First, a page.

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Hails Family Farm: Processing, Local Sales ... & Wholesale
Talk about a diversified operation. Paul and Joyce Hail of Wyalusing, PA have a grade A processing plant on farm, make cheese, butter, yogurt and cream cheese, run a small CSA, and sell to local and national markets.

By Lisa McCrory

Added July 1, 2009. The Hails Family Farm is not your typical organic dairy farm, but maybe we will see more farms following a similar model as the organic dairy industry continues to adjust. The Hails Family Farm is a 450 acre diversified farm where 52 is owned and the rest is rented. Paul and Joyce grow many products on their farm; from dairy to meat to vegetable crops, and play the role of producer, processor and marketer.

They have a 40 cow dairy herd consisting of Ayrshires, Normande, NZ Jersey/NZ Holstein crosses, Brown Swiss and Jerseys, and they grow an acre of organic produce, which is sold to a small CSA membership, farmers market and other local customers. Located on the farm is one of only 40 Grade A milk processing plants in the United states. They make butter, yogurt, cream cheese, grade A fluid milk, and a number of Monterey Jack cheeses (horse radish, garlic/pepper, etc). They process milk two times a week and the rest of their fluid milk is sold to Horizon Organic; that is, they will be doing that until their contract is up July 1, 2009.

Paul and Joyce have 4 children who have been or continue to be an integral part of the farm operation. Zachary (20) is living on his own with a career with a career as a Farm Refrigeration Specialistd, Caitlin (19) is in college, Cara (17) in charge of milking cows and Jacob (15) is the ‘all-around guy’ on the farm. Paul is in charge of cropping and overall herd management and Joyce is in charge of the calves and home schooling their kids. Another important person working on the farm (Paul says they wouldn’t be able to do it without her) is Julie Matsen. She is in charge of the processing plant including packaging and inventory.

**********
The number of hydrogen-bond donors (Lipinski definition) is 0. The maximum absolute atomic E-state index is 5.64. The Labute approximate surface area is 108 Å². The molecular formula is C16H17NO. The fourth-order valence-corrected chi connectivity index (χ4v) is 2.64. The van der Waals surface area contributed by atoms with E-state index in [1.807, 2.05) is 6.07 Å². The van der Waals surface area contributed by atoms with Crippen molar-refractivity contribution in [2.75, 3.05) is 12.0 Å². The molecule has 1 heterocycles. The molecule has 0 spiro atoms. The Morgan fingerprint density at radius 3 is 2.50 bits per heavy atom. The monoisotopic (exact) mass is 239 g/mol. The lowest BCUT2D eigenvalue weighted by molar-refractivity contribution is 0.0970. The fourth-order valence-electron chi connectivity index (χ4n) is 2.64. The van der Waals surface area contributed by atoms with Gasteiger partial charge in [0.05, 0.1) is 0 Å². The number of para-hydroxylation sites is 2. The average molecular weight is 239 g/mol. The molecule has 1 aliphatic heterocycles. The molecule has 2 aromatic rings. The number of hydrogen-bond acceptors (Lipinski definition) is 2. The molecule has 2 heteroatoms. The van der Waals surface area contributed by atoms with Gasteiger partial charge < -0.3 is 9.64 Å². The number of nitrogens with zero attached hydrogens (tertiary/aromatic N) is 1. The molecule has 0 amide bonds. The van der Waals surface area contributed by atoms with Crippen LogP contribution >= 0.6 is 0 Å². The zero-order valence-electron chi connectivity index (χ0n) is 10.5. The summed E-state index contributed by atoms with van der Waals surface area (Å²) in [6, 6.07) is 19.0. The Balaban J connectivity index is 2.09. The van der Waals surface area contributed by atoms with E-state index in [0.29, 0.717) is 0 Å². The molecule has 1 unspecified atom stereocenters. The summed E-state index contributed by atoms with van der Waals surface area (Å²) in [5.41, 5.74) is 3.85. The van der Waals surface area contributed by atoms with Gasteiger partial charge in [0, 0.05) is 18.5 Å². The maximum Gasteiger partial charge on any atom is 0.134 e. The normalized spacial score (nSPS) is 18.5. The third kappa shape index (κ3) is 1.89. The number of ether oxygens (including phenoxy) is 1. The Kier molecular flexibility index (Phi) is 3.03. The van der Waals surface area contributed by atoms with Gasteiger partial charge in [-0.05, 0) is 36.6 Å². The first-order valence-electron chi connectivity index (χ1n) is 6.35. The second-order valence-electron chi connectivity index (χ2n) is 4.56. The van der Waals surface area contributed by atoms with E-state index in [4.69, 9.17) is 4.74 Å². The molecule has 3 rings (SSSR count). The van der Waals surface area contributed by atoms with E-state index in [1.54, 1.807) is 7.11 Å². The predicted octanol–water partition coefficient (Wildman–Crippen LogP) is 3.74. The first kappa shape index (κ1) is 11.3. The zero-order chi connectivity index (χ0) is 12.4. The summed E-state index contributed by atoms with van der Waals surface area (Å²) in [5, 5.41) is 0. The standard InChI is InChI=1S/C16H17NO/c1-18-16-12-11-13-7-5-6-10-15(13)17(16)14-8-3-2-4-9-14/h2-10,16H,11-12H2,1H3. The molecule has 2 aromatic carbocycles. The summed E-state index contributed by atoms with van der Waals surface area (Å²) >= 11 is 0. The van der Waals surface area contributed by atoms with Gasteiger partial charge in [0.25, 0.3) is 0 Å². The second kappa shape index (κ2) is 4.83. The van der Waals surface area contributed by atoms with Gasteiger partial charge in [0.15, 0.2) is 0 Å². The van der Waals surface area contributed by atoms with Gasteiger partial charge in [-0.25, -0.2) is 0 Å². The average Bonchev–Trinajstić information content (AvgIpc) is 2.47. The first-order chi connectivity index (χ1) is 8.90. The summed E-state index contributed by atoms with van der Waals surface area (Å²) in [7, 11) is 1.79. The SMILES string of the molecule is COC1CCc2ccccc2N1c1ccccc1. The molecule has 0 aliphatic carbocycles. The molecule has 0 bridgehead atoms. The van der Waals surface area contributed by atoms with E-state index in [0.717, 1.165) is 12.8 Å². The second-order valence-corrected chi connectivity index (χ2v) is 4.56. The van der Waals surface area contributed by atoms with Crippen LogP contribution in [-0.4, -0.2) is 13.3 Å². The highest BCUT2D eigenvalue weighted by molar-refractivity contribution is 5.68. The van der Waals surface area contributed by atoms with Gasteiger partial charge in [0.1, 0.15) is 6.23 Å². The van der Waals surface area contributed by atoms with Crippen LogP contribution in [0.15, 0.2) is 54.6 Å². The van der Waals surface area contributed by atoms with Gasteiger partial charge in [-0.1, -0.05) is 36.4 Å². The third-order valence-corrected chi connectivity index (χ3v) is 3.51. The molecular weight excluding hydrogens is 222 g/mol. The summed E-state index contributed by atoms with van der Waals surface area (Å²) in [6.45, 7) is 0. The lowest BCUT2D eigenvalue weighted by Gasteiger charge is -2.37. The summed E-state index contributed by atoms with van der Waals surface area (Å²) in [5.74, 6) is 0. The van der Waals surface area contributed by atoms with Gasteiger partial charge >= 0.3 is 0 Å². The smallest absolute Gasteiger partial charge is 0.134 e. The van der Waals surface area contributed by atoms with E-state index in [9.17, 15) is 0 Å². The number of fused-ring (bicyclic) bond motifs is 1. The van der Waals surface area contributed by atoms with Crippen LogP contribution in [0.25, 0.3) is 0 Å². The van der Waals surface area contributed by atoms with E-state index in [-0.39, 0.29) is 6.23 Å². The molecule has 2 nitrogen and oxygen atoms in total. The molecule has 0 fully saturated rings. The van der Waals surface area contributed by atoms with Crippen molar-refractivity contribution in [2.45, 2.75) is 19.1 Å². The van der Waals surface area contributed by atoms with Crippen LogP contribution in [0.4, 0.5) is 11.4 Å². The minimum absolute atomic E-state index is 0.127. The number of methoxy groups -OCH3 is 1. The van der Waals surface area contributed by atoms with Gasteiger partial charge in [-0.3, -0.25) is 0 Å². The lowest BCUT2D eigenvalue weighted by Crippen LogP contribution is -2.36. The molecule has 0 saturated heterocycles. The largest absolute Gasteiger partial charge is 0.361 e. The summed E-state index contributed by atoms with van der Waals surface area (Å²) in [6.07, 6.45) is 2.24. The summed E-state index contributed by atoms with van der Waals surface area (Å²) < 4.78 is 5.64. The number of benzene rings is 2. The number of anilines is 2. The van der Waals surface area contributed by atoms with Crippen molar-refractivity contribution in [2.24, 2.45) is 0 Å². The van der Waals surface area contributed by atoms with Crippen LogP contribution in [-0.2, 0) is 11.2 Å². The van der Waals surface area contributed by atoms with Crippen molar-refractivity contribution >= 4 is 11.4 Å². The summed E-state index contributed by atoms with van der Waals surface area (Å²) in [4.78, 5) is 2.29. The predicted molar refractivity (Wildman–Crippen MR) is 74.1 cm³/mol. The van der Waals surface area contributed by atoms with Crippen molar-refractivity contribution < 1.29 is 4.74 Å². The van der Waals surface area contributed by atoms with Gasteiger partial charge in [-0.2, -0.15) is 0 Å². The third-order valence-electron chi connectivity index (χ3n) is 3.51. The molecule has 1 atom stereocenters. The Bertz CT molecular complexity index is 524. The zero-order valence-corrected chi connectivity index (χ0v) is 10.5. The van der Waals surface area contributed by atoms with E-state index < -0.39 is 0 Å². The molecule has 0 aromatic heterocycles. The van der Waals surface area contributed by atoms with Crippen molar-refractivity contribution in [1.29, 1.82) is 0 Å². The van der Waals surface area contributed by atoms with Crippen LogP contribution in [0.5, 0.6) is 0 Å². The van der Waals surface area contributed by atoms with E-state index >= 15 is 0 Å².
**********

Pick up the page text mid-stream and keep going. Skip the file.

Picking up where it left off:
Transition to organic dairy

The farmland has been certified organic since 2000 by GOA. Their transition costs were minimal because the land was certifiable already and the cow herd grew slowly. They started with 8 cows and a bunch of calves and were using a simple walk-through milking parlor. Because they processed some of their milk for their own product, most of the processors were not interested in picking up their milk. Horizon was the only one interested and they started shipping milk to Horizon in 2002.

Forages and Pasture System

The cows’ feed program is grass-based, meaning that their main diet is hay, baleage and corn silage. From April to October the cows are 100% grass fed with minerals from Fertrell. In the winter the ration varies depending on the crop year. Ultimately, the cows get 5 lbs of grain with forages offered as the main course. This winter they may try oats and molasses for a concentrate and they will probably be without corn silage as the spring has been too wet to get the corn planted.

Most of the forages are grown on the farm and harvested as hay, silage or baleage, and 80 acres is used for their intensive grazing system. Paul puts in some baleage using small grains (oats, some barley, triticale, clover). He gets his seed from American Organics out of Illinois. Their winter sacrifice areas are typically planted to oats, festolium and peas.